Meng Yin1, Kevin J. Glaser1, Arunark Kolipaka1, Lizette Warner2, Jayant A. Talwalkar3, Armando Manduca1, Richard L. Ehman1
1Department of Radiology, Mayo Clinic, Rochester, MN, United States; 2Division of Nephrology & Hypertension, Mayo Clinic, Rochester, MN, United States; 3Division of Gastroenterology, Mayo Clinic, Rochester, MN, United States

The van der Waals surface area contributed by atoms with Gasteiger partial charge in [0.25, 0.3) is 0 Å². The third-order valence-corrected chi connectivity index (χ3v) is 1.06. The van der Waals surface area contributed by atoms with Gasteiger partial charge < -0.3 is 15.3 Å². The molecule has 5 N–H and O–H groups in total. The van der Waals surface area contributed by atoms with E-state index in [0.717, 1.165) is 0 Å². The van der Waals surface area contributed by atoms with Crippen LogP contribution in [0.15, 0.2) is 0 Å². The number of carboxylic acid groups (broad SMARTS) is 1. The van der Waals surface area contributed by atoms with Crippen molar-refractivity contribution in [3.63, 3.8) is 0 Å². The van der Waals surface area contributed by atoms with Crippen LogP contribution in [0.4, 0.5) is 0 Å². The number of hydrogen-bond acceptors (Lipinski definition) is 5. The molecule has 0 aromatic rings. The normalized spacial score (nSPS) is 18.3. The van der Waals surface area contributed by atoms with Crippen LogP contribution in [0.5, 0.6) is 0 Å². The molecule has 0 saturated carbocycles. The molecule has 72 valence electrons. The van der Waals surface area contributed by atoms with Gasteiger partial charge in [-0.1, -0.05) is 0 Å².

This preliminary investigation provides evidence that MRE-assessed hepatic and renal stiffness in two controlled animal models has a dynamic component that can increase or decrease following a fluctuation in perfusion. The use of MRE to assess changes in tissue mechanics associated with the dynamic perfusion of tissue provides new insights into the natural history and pathophysiology of hepatic and renal diseases and may have significant diagnostic value. Diagnostic and longitudinal MRE studies should take into account potential dynamic perfusion effects as a potential cause of variability.